What is Acceptable Use Policy (AUP)?
An Acceptable Use Policy (AUP) is a document that outlines a set of rules to be followed by users or customers of a set of computing resources that use a Computer network, a website, or a large computer system. An AUP clearly states what the user is and is not allowed to do with these resources.
An AUP is very similar to the ubiquitous terms and conditions or end-user license agreements (EULA) found in almost all software applications. The main difference is that an AUP involves the use of a much larger shared computing resource, such as a computer. B. a LAN or a website, as opposed to a single software element. A consequence of sharing is that an AUP typically goes into details about etiquette and respect for co-users of the resource, which is not applicable to single-user software applications.
AUPs are mainly used by organizations that provide networks for internal use, such as: B. Commercial companies, schools and universities. They are also widely used by websites to let website visitors and customers know what is allowed on the website. For example, some companies do not allow employees to use the company LAN outside of business hours for activities (such as games) that do not add value to the company. This must be clearly explained to the employees.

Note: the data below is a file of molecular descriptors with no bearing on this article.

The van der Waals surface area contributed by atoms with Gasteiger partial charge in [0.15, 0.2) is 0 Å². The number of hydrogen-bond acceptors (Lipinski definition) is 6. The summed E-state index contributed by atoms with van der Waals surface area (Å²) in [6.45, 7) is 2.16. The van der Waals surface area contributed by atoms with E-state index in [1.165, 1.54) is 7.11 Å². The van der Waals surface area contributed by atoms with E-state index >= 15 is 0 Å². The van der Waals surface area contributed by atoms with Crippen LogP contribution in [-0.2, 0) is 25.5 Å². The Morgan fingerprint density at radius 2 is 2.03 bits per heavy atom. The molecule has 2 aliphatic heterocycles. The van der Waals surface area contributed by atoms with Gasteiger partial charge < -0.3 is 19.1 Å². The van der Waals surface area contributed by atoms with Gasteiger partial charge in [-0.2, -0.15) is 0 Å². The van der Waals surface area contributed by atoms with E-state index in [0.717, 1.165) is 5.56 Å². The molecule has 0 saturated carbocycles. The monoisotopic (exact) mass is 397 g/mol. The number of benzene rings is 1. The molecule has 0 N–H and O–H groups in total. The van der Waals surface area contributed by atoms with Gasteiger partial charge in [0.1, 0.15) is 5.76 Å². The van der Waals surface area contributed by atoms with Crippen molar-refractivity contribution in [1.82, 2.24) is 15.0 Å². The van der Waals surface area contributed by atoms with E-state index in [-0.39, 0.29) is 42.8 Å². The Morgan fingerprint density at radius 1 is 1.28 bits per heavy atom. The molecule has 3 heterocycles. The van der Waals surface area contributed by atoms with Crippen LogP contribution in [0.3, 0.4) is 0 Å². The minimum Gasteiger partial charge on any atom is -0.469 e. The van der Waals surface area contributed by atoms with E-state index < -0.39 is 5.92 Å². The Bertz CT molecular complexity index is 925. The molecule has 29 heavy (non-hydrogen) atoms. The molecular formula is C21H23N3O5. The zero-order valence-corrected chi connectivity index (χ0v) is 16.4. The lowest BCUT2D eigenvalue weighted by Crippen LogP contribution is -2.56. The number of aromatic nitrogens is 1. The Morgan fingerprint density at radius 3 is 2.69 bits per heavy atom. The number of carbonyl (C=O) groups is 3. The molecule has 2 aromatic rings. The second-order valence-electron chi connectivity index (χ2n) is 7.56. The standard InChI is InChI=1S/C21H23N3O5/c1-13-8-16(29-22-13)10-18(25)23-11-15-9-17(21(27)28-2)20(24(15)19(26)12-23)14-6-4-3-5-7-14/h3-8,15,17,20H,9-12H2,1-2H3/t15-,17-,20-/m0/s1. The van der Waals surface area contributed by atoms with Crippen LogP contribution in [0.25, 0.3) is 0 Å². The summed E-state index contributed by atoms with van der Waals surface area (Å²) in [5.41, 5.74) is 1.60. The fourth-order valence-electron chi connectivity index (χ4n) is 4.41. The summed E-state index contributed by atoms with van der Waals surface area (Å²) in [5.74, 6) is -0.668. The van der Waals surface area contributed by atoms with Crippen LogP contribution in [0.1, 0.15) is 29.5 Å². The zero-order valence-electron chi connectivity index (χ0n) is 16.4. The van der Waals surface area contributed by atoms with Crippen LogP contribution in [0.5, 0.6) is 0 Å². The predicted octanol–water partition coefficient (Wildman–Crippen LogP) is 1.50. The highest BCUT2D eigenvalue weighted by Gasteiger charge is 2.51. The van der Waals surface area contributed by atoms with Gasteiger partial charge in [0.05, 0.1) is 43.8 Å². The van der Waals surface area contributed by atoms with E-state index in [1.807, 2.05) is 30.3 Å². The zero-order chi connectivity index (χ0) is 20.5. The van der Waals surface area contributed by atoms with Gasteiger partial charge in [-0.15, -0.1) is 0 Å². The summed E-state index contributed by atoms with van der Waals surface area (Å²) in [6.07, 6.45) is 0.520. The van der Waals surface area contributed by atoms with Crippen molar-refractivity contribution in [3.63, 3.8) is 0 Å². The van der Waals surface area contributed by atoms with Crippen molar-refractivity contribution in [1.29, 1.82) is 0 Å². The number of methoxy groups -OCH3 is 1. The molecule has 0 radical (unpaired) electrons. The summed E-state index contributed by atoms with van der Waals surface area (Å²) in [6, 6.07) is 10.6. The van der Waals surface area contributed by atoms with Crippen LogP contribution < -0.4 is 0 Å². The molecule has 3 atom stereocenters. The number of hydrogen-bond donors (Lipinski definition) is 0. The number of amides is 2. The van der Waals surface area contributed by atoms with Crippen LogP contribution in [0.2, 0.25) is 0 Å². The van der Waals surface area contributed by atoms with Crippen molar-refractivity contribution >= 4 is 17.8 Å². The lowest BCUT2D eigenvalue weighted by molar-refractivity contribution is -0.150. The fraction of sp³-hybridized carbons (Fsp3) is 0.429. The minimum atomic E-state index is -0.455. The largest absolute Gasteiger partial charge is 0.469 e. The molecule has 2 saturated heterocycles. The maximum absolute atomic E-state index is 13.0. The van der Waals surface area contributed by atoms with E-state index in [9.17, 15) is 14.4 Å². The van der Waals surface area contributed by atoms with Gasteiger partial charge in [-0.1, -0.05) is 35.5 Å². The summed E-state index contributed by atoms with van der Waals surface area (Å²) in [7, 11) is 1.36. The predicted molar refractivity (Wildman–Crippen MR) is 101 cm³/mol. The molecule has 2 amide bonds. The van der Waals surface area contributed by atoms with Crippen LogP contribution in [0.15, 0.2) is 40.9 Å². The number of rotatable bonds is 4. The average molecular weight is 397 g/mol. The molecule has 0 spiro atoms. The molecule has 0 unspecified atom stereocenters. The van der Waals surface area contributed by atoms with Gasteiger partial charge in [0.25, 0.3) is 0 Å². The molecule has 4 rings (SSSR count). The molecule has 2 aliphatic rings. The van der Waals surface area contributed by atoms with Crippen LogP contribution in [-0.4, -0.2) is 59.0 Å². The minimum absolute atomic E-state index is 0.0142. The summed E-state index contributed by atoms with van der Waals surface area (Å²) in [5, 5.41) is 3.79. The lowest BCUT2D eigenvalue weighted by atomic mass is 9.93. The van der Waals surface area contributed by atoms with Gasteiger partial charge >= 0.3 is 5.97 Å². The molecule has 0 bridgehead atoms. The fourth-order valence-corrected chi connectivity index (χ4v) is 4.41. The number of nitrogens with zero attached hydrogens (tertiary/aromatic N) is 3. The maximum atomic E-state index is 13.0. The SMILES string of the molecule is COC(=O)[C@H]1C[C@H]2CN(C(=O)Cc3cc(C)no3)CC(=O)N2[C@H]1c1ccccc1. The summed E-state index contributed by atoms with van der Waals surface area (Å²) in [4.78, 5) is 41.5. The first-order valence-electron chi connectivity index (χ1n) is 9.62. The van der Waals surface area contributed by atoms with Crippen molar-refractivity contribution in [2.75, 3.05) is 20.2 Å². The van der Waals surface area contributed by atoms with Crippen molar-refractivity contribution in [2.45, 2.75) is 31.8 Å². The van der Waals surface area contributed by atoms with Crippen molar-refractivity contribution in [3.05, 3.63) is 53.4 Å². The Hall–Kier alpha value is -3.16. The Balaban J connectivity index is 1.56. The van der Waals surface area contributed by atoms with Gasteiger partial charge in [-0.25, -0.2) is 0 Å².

Users are only allowed to scroll through AUPs or not to read them at all. Often this happens because AUPs use standard dos and don'ts and can be written in a way that is difficult to read and understand. This is a mistake for the user because he never knows of any unusual requirements. For example, some social networking sites may not allow discussions that denigrate or offend certain religious, racist, or political groups.
The majority of AUPs also describe the consequences of violating the established regulations. These range from warning users to deactivating user accounts to extreme measures such as legal action.